Founder of the Student Loan Report, Drew Cloud, explained, “Younger Americans are certainly the most enthusiastic about cryptocurrency; they are the most active investors and want to get involved in the space in any way possible. However, I truly thought the percentage would be lower. As a college student, your budget is thin and that extra money could be used on rent, groceries, or books,” he told the Boston Globe.
The survey “found that 21.2 percent of current college students with student loan debt have used financial aid money to fund a cryptocurrency investment,” the study found. Over four days students with debt were asked one question about buying cryptocurrency with loan money, and over one-fifth responded in the affirmative.
The Student Loan Report asserted, “Student loan borrowers would be able to pull off such a maneuver because they are given their remaining student loan funds to be used on ‘living expenses.’ Sometimes, student debtors borrow more than they end up needing for that semester of classes. Once the borrower’s college or university’s financial aid office uses the necessary financial aid to pay for courses, they send a refund check to the borrower.”
College borrowers’ spending of the money isn’t tracked officially, allowing whatever is leftover to be spent in the manner preferred by the debtor. Another contributing factor is student loan debt payments usually do not occur until after graduation, and typically six months after.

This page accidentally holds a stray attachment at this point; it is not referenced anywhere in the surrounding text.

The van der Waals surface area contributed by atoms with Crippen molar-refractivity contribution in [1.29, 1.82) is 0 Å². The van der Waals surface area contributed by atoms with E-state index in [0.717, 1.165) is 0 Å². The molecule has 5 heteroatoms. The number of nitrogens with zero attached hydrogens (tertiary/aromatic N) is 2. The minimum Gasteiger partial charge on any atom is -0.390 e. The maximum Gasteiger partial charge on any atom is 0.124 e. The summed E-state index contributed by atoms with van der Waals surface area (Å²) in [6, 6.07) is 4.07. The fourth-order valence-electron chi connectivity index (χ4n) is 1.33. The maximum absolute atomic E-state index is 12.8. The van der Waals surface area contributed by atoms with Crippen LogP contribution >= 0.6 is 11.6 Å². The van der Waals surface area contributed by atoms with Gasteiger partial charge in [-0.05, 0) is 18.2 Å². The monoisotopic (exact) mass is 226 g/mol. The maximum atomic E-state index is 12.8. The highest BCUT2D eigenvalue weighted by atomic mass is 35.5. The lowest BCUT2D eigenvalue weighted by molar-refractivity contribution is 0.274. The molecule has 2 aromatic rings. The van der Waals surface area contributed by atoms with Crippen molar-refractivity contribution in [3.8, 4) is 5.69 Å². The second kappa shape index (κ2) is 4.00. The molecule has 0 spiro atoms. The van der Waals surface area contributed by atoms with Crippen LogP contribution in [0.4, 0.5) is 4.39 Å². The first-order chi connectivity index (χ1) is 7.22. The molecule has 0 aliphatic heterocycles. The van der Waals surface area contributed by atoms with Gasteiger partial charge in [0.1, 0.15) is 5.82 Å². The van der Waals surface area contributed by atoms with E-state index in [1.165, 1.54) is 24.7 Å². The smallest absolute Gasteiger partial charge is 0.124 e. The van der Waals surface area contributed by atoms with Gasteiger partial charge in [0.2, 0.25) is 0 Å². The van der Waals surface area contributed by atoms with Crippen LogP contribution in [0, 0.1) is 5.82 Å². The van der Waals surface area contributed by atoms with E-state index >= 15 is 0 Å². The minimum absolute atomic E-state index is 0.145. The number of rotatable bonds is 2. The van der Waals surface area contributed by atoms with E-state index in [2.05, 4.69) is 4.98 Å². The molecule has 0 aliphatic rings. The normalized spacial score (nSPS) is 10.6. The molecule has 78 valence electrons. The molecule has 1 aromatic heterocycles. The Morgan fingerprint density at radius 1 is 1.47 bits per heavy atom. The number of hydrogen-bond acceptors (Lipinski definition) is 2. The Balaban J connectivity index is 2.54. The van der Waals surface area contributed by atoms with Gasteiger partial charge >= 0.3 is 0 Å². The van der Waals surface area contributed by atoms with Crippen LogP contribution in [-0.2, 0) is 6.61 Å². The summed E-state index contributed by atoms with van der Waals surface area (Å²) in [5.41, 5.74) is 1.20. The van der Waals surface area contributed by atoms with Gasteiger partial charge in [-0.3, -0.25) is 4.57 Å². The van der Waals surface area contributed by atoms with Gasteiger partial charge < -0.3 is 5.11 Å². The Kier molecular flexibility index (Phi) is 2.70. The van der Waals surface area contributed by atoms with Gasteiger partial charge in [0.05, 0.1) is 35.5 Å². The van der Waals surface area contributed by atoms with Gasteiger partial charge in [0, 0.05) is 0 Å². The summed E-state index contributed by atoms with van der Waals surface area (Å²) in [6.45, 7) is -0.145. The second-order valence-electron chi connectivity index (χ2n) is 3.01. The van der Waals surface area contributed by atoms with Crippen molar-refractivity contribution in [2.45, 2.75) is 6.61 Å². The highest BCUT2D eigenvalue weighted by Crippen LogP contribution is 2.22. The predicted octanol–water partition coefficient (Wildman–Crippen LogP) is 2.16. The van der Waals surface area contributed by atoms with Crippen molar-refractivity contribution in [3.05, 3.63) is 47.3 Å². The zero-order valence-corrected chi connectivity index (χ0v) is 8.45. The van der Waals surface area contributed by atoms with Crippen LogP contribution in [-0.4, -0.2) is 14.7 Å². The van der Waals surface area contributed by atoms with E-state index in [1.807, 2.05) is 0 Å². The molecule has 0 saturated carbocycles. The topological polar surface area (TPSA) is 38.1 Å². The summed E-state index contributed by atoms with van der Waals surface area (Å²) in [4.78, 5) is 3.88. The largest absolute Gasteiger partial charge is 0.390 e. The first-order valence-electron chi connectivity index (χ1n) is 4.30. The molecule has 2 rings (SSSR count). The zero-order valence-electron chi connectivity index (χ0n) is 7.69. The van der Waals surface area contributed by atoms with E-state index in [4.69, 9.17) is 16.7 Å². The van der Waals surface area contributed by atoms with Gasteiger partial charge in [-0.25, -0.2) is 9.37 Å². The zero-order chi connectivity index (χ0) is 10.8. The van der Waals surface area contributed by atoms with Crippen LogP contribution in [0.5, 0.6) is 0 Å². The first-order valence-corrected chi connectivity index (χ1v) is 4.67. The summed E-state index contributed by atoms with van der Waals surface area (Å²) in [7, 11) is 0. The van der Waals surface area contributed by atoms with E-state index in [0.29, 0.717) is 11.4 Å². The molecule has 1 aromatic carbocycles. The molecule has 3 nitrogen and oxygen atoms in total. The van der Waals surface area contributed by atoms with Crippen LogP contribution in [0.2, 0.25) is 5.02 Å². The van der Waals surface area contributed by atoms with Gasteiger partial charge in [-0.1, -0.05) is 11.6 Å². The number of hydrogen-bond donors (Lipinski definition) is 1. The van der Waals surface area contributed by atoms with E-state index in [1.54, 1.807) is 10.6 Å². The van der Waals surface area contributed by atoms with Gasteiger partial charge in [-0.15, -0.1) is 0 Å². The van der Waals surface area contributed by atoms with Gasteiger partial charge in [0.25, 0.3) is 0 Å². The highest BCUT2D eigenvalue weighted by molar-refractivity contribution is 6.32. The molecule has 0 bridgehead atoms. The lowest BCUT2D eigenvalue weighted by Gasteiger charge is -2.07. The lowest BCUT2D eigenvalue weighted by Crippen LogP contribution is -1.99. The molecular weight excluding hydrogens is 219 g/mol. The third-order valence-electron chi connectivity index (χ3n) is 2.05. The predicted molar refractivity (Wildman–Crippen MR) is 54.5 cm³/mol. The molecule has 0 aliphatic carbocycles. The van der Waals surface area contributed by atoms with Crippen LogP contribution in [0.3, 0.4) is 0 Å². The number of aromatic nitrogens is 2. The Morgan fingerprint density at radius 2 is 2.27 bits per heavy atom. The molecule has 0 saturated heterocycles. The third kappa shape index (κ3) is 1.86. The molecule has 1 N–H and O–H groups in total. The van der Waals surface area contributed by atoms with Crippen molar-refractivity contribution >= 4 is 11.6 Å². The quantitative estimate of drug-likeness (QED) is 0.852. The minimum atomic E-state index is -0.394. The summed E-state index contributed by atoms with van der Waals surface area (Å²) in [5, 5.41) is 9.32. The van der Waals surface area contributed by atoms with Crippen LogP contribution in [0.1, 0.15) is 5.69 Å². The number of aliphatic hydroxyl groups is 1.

“Cryptocurrency was the hottest investment of 2017,” Mr. Cloud detailed, “especially for young Americans, so it is easy to understand why many college borrowers would think it was a savvy way to spend their refund checks. Some might have even figured that they would be able to quickly pay off their student debt because not long ago every single virtual currency was experiencing seemingly unstoppable growth.”
Noticeably missing from the survey are data regarding how much the average university student spent of their financial aid on cryptocurrency. It also would’ve been interesting to find out which cryptocurrency students favored.
“Could they have used spent, or even saved, this money more prudently?,” Mr. Cloud mused. “Absolutely. A perfect example would be stowing that money away in a high-yield savings account that they could later use to chip away at their student debt. But there is always the chance that there is another period of explosive growth for virtual currency, and these borrowers will be laughing all the way to the bank. Or, they could just as easily lose all of that financial aid money that they just invested in Bitcoin.”